Vodka is very popular liquor not only in Russia but in many countries including the United States. Distilleries traditionally make it from fermented cereal grains or potatoes. Some modern vodka brands are made from other substances such as fruits and sugar.
A new distillery in San Diego, California is making vodka from food waste particularly bread products that are expired and no longer good for human consumption. In other words, breads that are already considered garbage.
Misadventure and Company noted that American companies, farmers, and consumers spend $218 billion or 1.3% of U.S. GDP growing and transporting 50 to 60 million tons of food but a large portion goes to waste.
The National Resource Defense Council stated that 40& of the food produced in the United States is never consumed. The USDA estimated that over $16 billion worth of food in the country is wasted every year.
The founders of Misadventure and Company, Whit Rigali and Samuel Chereskin believe in the golden rule of the outdoors, “leave no trace.” They came up with the idea of using old bread products to make vodka.
“When we first came up with the idea, no one thought it was a good one,” said Chereskin told NBC 7 San Diego. Their idea is called Hedonistic Sustainability meaning you don’t have to punish yourself or sacrifice to do good things.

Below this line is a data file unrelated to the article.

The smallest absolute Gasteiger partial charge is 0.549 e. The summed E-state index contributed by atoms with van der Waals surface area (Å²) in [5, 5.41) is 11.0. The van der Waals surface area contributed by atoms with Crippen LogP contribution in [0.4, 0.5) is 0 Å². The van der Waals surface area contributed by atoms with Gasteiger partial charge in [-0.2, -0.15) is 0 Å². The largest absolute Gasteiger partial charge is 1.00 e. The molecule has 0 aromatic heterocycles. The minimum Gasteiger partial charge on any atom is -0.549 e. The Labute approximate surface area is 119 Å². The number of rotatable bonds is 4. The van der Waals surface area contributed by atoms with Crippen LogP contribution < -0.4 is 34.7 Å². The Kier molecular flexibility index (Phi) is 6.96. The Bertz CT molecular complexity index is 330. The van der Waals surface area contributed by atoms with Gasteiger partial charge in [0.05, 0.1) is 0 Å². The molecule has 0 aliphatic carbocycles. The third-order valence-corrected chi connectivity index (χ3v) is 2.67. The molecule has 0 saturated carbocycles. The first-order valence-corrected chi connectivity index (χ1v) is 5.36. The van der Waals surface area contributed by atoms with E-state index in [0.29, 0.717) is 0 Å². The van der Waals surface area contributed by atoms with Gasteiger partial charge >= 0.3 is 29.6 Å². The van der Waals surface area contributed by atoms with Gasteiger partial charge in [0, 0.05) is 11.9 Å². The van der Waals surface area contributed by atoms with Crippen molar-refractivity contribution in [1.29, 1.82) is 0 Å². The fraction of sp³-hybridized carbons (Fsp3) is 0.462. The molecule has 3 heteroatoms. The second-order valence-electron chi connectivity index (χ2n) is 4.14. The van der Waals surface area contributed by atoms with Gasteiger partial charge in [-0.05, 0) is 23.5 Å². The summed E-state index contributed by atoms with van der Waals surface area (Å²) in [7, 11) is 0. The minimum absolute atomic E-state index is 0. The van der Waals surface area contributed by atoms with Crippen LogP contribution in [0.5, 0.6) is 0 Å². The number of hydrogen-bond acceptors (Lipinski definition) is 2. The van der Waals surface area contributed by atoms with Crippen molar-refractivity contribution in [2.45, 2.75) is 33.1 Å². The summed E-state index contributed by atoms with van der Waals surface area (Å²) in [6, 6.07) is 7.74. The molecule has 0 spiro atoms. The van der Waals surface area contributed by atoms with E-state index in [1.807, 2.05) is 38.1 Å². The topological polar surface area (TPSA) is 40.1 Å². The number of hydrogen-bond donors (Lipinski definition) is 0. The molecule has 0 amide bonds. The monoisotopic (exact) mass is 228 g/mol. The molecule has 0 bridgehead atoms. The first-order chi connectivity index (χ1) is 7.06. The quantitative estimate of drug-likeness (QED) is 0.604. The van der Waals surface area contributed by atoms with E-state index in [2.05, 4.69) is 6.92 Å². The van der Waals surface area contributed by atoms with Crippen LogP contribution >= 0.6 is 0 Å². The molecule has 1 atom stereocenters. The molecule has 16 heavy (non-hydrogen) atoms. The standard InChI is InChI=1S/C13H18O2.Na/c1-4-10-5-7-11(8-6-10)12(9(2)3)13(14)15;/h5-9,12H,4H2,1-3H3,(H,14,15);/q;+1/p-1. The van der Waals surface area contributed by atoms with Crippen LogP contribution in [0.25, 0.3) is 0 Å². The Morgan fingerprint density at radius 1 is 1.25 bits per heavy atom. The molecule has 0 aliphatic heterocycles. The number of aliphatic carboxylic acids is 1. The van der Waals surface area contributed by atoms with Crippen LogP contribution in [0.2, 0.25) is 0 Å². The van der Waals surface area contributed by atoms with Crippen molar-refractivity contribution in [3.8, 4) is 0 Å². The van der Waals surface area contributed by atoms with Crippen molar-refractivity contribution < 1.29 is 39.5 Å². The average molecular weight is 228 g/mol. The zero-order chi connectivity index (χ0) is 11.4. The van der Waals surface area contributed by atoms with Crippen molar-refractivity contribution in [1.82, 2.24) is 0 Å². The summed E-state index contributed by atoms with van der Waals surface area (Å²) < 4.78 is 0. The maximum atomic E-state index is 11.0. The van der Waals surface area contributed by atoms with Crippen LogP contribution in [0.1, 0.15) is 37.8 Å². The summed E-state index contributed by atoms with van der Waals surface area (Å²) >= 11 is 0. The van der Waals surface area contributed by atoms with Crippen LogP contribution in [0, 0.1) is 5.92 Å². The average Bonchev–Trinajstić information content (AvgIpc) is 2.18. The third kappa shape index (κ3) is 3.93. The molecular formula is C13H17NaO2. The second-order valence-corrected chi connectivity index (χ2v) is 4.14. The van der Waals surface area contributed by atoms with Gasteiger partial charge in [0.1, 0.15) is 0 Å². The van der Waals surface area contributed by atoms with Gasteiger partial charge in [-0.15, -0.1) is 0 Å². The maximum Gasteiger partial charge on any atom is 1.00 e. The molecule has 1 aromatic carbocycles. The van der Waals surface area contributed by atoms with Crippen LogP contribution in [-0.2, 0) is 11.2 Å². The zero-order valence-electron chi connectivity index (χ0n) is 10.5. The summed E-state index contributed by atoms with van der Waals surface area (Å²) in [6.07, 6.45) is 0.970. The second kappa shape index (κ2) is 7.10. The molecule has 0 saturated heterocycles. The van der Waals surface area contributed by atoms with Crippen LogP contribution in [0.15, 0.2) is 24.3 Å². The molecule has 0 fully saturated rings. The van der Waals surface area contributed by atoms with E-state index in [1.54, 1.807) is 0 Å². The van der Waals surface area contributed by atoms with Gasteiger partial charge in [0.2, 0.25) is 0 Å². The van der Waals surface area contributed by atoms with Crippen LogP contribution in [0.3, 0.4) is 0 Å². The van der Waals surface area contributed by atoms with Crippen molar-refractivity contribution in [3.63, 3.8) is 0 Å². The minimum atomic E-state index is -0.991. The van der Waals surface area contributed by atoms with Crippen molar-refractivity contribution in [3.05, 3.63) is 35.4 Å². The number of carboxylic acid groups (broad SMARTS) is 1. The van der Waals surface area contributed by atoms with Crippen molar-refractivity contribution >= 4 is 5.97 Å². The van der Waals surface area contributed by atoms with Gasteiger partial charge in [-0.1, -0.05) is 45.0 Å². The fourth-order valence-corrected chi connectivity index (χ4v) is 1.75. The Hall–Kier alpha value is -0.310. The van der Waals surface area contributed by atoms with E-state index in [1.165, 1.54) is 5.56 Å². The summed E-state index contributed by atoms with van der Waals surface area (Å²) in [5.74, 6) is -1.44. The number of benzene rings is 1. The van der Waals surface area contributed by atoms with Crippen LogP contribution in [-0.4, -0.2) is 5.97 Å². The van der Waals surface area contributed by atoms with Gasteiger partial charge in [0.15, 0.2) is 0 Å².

Cheriskin pointed out, “If food waste were a country, it would be the third largest contributor of greenhouse gases behind the United States and China. In 2014, the amount of food wasted could fill he empire state building 90 [some] times.”
According to him, he would drive a van to the Jacobs and Cushman San Diego food bank to pick up more than a thousand pounds of expired bread products that can’t be given away to people but still usable.
Rigali explained that all baked products such as Twinkies, French baguettes, Ho Hos and others have starches and sugars, which used in making any type of liquor. He said all the old bread products from the bakery aisle of the food bank go to Misadventure and Company’s vodka.
The distillery combines all the expired bread products into a giant, warm blender that mashes the mixture into a sweet porridge. After that, yeast is added to convert the sugar into alcohol and carbon dioxide through a process called fermentation. Rigali said that process produces a bread beer, which is heated to extract the alcohol that would eventually become vodka.
In its website, Misadventure and Company wrote,” We take what the environmental community calls “food waste” and turn it into something better: clean, smooth vodka. Furthermore, independent tests confirm that our vodka contains under 10 parts per million (ppm) gluten, which is considered gluten free! How cool is that?
Misadventure Vodka is served in different bars and restaurants in the San Diego area. Its retail price $21.99 per 750ML bottle, cheaper than other vodka brands.
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